Emma Crosby Letters

[Letter, Emma Crosby to Eliza Douse, May 9, 1877] Crosby, Emma, 1849-1926 May 9, 1877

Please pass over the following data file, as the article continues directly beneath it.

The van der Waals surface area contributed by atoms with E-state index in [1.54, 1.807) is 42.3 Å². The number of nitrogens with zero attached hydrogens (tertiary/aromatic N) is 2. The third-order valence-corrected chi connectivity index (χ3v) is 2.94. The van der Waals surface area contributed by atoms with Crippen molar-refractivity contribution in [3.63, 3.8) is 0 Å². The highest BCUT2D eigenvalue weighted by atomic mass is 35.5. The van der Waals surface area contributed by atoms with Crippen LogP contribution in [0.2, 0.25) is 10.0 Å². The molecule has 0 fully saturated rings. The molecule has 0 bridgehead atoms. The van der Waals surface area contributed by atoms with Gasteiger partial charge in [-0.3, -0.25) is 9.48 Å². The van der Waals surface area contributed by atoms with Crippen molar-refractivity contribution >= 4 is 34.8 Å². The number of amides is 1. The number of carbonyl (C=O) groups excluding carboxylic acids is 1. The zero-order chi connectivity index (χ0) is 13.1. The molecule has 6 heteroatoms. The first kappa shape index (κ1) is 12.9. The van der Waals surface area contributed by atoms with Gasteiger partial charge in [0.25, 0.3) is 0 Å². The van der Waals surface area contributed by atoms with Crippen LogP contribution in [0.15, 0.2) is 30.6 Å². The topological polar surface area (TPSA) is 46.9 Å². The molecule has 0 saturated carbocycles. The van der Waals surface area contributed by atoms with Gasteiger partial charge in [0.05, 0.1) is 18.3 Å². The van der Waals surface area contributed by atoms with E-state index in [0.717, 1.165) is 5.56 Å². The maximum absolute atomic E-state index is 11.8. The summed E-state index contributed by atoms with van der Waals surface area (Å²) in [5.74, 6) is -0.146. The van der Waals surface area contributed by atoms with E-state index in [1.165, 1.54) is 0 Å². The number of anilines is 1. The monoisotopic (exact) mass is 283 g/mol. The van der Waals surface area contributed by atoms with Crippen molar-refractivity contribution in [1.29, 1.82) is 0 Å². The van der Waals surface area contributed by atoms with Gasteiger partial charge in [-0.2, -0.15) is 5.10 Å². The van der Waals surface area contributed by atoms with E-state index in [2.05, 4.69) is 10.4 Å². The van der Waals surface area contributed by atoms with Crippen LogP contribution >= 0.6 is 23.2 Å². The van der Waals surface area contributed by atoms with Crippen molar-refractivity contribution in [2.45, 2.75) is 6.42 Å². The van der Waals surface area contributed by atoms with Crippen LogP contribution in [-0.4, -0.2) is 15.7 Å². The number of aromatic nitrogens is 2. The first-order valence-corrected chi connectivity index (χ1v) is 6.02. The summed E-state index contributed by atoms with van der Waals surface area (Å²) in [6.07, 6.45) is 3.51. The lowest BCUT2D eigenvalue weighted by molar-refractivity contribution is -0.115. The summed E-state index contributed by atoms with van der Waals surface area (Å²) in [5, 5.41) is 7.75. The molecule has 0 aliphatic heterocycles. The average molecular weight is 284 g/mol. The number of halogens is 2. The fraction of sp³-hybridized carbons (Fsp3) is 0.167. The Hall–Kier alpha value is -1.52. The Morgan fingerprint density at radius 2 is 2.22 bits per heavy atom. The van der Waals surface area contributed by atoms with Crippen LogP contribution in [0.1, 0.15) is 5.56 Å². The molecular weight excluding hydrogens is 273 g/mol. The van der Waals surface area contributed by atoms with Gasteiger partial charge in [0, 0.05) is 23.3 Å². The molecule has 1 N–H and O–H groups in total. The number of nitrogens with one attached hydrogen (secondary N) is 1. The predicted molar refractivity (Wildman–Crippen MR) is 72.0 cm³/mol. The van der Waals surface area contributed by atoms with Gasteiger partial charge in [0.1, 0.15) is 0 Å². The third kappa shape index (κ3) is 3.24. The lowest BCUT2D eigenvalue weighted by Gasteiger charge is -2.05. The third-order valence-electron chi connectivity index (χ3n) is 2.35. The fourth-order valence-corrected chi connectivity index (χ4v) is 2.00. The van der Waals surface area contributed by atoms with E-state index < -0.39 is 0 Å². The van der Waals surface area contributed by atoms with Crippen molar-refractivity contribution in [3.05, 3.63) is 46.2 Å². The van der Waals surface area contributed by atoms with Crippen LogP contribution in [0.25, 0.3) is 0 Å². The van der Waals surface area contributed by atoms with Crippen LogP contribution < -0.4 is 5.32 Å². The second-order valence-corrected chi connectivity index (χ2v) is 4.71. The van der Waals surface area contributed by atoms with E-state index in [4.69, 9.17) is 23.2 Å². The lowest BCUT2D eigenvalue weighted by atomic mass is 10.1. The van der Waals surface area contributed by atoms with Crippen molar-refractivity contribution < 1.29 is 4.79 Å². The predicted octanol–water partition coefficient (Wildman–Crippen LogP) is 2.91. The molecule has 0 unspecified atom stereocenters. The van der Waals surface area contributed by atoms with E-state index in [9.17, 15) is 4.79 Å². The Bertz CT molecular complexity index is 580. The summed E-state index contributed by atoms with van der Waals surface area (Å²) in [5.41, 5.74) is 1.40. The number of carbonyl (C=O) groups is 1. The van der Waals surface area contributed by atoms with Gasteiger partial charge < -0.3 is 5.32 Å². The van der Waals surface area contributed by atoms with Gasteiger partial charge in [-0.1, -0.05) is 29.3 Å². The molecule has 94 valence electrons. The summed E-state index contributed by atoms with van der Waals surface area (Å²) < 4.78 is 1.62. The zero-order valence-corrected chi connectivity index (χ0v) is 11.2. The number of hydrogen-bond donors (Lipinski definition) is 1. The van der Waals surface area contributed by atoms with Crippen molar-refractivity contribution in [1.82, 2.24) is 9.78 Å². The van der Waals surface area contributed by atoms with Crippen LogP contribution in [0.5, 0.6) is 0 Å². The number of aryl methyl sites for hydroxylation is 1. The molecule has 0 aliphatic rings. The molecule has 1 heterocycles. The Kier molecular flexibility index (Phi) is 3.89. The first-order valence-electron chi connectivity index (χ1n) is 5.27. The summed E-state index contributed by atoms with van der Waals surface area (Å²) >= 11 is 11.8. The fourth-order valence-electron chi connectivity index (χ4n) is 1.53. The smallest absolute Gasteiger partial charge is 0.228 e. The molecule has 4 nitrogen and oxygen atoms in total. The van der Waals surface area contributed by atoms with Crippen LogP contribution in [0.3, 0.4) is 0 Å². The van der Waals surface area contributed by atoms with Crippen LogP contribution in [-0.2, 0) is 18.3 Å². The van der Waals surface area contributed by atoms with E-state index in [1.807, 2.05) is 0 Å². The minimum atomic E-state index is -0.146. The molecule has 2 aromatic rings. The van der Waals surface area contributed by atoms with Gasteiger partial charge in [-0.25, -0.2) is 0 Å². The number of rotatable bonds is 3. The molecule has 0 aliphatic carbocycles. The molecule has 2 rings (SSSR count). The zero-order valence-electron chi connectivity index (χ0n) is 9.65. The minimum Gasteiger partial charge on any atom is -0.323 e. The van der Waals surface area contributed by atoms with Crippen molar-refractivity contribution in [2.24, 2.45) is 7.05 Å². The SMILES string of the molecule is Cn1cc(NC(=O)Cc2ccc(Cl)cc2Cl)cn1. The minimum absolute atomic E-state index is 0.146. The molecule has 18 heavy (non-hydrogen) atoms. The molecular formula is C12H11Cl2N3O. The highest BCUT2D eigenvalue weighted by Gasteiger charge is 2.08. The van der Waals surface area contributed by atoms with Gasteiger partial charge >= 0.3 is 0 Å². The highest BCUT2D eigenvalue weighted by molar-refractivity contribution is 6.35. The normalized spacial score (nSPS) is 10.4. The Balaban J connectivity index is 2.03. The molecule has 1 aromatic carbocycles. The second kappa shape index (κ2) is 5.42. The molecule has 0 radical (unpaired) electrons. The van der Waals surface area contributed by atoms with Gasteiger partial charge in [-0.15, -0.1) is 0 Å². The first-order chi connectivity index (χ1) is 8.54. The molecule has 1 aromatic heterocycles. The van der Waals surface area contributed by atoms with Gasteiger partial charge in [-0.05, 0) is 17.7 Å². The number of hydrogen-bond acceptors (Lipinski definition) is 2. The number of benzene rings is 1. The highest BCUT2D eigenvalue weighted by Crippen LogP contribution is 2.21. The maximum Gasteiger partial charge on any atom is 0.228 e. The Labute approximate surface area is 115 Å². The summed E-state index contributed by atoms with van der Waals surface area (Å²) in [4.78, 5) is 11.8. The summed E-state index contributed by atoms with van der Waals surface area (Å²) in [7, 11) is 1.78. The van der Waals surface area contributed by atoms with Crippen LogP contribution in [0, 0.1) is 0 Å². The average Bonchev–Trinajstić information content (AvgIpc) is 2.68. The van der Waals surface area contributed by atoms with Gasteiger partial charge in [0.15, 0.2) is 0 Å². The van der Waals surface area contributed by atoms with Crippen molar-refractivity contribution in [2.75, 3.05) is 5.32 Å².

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 Fort Simpson, B.C.  May 9th 1877    My dear Mother,   Another of your welcome letters came to hand yesterday, and I feel as though I have so much to   say to you in reply.  So many things occur that I should like to write about but when I am at a letter   my time seems so short that I cannot write all I wish.  I wrote you from Victoria acknowledging my   father's letter.  I am sorry to hear he has not been well.  You must have work enough with your   housekeeping indeed it seems to me you must do quite too much.  I think you should do just so much work   as you find necessary to keep you interested and no more.  There are plenty of poor people in Toronto, I   am sure, to whom it would be a charity to give employment and you ought to make your life just as   comfortable as ever you can.   It gives me great comfort to learn from your letters that one and another of the good Christian   people at home are praying for us.  More and more do I feel the need of sustaining grace and long to be   upheld by the prayers of those strong in faith.  There are difficulties at every turn while the work   continually grows.  We are very sorry to find that a change is to be made in the management of the H.B.   Co.'s store here.  Mr. Morrison is to be removed to an out of the way place down the coast - while a   stranger comes to take charge here.  This latter is very unpromising.  I fear he will be no help to us.    His wife is a Spanish half-breed from the interior who cannot talk any English.  Mr. and Mrs. Morrison   have been a real help to us and have had, I think, a very good influence on the Indians.  Mrs. M. has   improved wonderfully.  Her house is kept as nicely as anyone�۪s need to be, and they live like people of   refinement and good taste.  They have decided, I believe, that Mrs. M. and the children - two little   girls - are to remain here with her brothers & mother, while Mr. M. goes to his new post - only   temporarily, I think, until he is prepared to return here to carry on business for himself.  I must tell   you about the latter part of our visit to Victoria.  It was really a great pleasure to me, and the   children improved very much while we were away.  The people of Victoria were very kind indeed.  I was   kept busy visiting and the children met with universal favor.  The Dist. meeting was held while we were   there.  Thomas, of course, was full of schemes of extension and had set his heart upon having a   missionary for Naas, while word had been sent from the Mission rooms that no new work could be   undertaken except by local effort, on account of that troublesome debt.  When the appeal was made to the   meeting this was how it was met - the sympathy of the ministers was roused and one promising young man   was ready to go - but no money.  Thomas came away, heavy in heart - even his own travelling expenses in   visiting these people could not be allowed him - and feeling he could not say to these people that there was no one to take them the Gospel, and they begging for it - still hoping that some way would be   opened.  That (Saturday) evening he went to a small praise meeting held in a private house comprising   perhaps twenty Christian people.  Here he told his feelings about this matter, and a marvelous sympathy   was felt.  Then this young man, who was also there, declared his readiness to go and the tide rose   higher and another young minister who has hitherto been very successful declared he was willing to go.    By and by a colored man got up and said he thought they ought to do something practical.  He thought   fifty dollars might be raised that night. At once some one else said he would give half of that himself   and subscriptions of fifty, twenty five, ten dollars & a few less were offered until in a few minutes   between two and three hundred were promised without one being asked for anything.  It was a wonderful   time & those who were at the meeting seemed to think they had never felt anything like it.  The next day   other sums were promised, one poor & very old colored woman giving one dollar.  At the Sunday night   prayer meeting Mr. Crosby spoke again, but without asking for money.  Again there was a strange and   blessed tide of feeling over the meeting.  It did one good to know that the hearts of the people were so   much with us - as one and another got up and expressed their sympathy with this work and their purpose   to stand by the workers.  After the meeting several entire strangers - rough men - came to Mr. Crosby to   add their subscriptions, and the amount was still further increased solely by spontaneous offerings till   the result was the people of Victoria pledged themselves to support the Mission themselves for one or,   if necessary, for two years.  Monday morning Mr. Crosby went again, thus fortified, to the Dist. meeting   and succeeded in getting the recommendation of a young man for Naas, which we think cannot but be     sanctioned by the Committee.   This is really a very promising place for a Mission - albeit there is fierce opposition to be     encountered from the English Church Mission some fifteen miles from the place selected for ours.  This     Mission is on the same plan as that near to us but the village numbers only about a hundred - all the     Indians are invited to leave their own homes and come to this new village to live.  This the Indians     decline to do.  The Missionary is also a trader and cannot command their confidence, and they urge that     a Missionary be settled with them.  Some of the things done, by the heads of these two missions, and by the Indians under their care with their sanction you would scarce be able to believe.  Their bitterness     towards us is most extreme.  Mr. Crosby has visited Naas since we returned and is more than ever     encouraged.  Yesterday he left again for Wrangle, where he felt he must go as soon as possible, to     oversee the work there.  He went by the steamer and will likely be back in two or three days from now.      Here he has kept up a school & services by having young men from here staying there for the purpose.      This has been at his own expense chiefly though some money has also been subscribed on the spot.  We are   hoping that soon some permanent provision may be made for this place.  Mr. Crosby has promised also to   make a visit this summer to a place 150 miles south of us.  I do not think I told you of this before.  A   young man of this village - which is called Kit-a-maht - having attended the Indian church in Victoria   came home & began services among his own people.  He is known as Charley.  Not long before we went to   Victoria he, his wife, and two other young men came all that distance by canoe in a time of the year   when it is difficult & dangerous to travel on this coast, to see Mr. Crosby and tell him that their   services & school were creating much interest among the people and to beg that he would go to see them   and "make their hearts strong."  And of course he could not refuse.  Thus the calls multiply and while   it is a trial to me every time Thomas goes away, yet what can I say?  And then I know you are all   praying for us.  But I must go back - I forgot to tell you about the end of our visit to Victoria.  We   went to New Westminster for a few days but had to hasten back to get ready for the "Otter" which we   found was to sail much sooner than had been expected. Mrs. Russ urged that I remain behind with the   children but I scarcely liked to take the responsibility of bringing them up alone.  We had strong winds   on the way up and all of us but baby were quite sick, but we got on very well, and were heartily glad to   get home.  We brought a lot of preserved fruit cakes &c., the gifts of friends, and best of all an   excellent cow - so now we have lots of milk and make about six pounds of butter a week.  Our garden is   looking much better this spring than last & I believe in time we shall have quite a pretty place.  The   children are well.  Jessie is learning fast to talk now and baby has two teeth.  She is such a fine   baby.  I am quite proud of her.  I have just begun to feed her twice a day.  We have got a nice baby's   carriage for her which is a great convenience.  I wish you could see them both.  Gracie will, I believe,   soon be as large as Jessie.  Jessie is so tiny and yet so bright.  I sent you their photographs from   Victoria.  I will enclose another of Jessie now, but it is not good.  I had one taken too, but by a poor   artist.  It is not worth sending, I think.     I received by this mail a parcel of stockings for which my most affectionate thanks are due you.    Tell Papa Thomas' Policy of Insurance is here, if he thinks best we will send it to him.  Mr. Crosby's   brother-in-law had it but sent it to him some time ago.  We are really under great obligation to you all   for your kindness in many ways.  The Lord keep you.  Miss Knott appears to have borne her solitude very   well, but was heartily glad to see us back.  She took charge of everything most faithfully while we were   away, and conducted the Sunday morning service always herself.     At present I have a hired woman to preside in the kitchen.  She is clean & very trusty but very   slow.  We have also a young girl with us whom we found at Nanaimo.  She belongs to this part of the   country and it was for her good that Mr. Crosby brought her up.  Now, I have written a long letter.  I   like to tell you all I can about our life here but I write much more fully to you than I can to anyone   else.   Our sincerest love to both yourself and my father, and Believe me, dear Mother    Your affectionate daughter     Emma